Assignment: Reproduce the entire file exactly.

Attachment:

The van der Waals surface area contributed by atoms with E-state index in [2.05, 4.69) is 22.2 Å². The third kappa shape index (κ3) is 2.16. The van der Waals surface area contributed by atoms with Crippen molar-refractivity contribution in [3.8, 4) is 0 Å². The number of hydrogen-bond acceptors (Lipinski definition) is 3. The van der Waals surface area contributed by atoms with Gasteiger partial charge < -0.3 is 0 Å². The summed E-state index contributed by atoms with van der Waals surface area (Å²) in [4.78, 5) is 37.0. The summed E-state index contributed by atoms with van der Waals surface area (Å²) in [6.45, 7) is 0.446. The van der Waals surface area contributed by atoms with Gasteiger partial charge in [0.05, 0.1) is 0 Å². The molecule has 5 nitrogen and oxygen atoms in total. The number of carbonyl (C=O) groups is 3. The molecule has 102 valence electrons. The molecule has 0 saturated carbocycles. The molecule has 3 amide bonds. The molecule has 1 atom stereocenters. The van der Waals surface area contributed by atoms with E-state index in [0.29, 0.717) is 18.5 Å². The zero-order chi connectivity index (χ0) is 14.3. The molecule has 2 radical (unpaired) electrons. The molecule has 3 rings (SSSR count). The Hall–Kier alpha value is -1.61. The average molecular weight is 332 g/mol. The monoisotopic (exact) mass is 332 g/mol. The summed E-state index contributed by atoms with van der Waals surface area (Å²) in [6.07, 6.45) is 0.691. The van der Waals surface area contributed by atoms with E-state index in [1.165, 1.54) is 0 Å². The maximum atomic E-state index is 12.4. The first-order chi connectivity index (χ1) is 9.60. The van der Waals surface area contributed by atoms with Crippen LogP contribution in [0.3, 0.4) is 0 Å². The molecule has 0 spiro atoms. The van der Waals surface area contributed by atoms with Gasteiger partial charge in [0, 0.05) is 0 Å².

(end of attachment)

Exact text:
The van der Waals surface area contributed by atoms with E-state index in [2.05, 4.69) is 22.2 Å². The third kappa shape index (κ3) is 2.16. The van der Waals surface area contributed by atoms with Crippen molar-refractivity contribution in [3.8, 4) is 0 Å². The number of hydrogen-bond acceptors (Lipinski definition) is 3. The van der Waals surface area contributed by atoms with Gasteiger partial charge < -0.3 is 0 Å². The summed E-state index contributed by atoms with van der Waals surface area (Å²) in [4.78, 5) is 37.0. The summed E-state index contributed by atoms with van der Waals surface area (Å²) in [6.45, 7) is 0.446. The van der Waals surface area contributed by atoms with Gasteiger partial charge in [0.05, 0.1) is 0 Å². The molecule has 5 nitrogen and oxygen atoms in total. The number of carbonyl (C=O) groups is 3. The molecule has 102 valence electrons. The molecule has 0 saturated carbocycles. The molecule has 3 amide bonds. The molecule has 1 atom stereocenters. The van der Waals surface area contributed by atoms with E-state index in [0.29, 0.717) is 18.5 Å². The zero-order chi connectivity index (χ0) is 14.3. The molecule has 2 radical (unpaired) electrons. The molecule has 3 rings (SSSR count). The Hall–Kier alpha value is -1.61. The average molecular weight is 332 g/mol. The monoisotopic (exact) mass is 332 g/mol. The summed E-state index contributed by atoms with van der Waals surface area (Å²) in [6.07, 6.45) is 0.691. The van der Waals surface area contributed by atoms with E-state index in [1.165, 1.54) is 0 Å². The maximum atomic E-state index is 12.4. The first-order chi connectivity index (χ1) is 9.60. The van der Waals surface area contributed by atoms with Crippen LogP contribution in [0.3, 0.4) is 0 Å². The molecule has 0 spiro atoms. The van der Waals surface area contributed by atoms with Gasteiger partial charge in [0, 0.05) is 0 Å².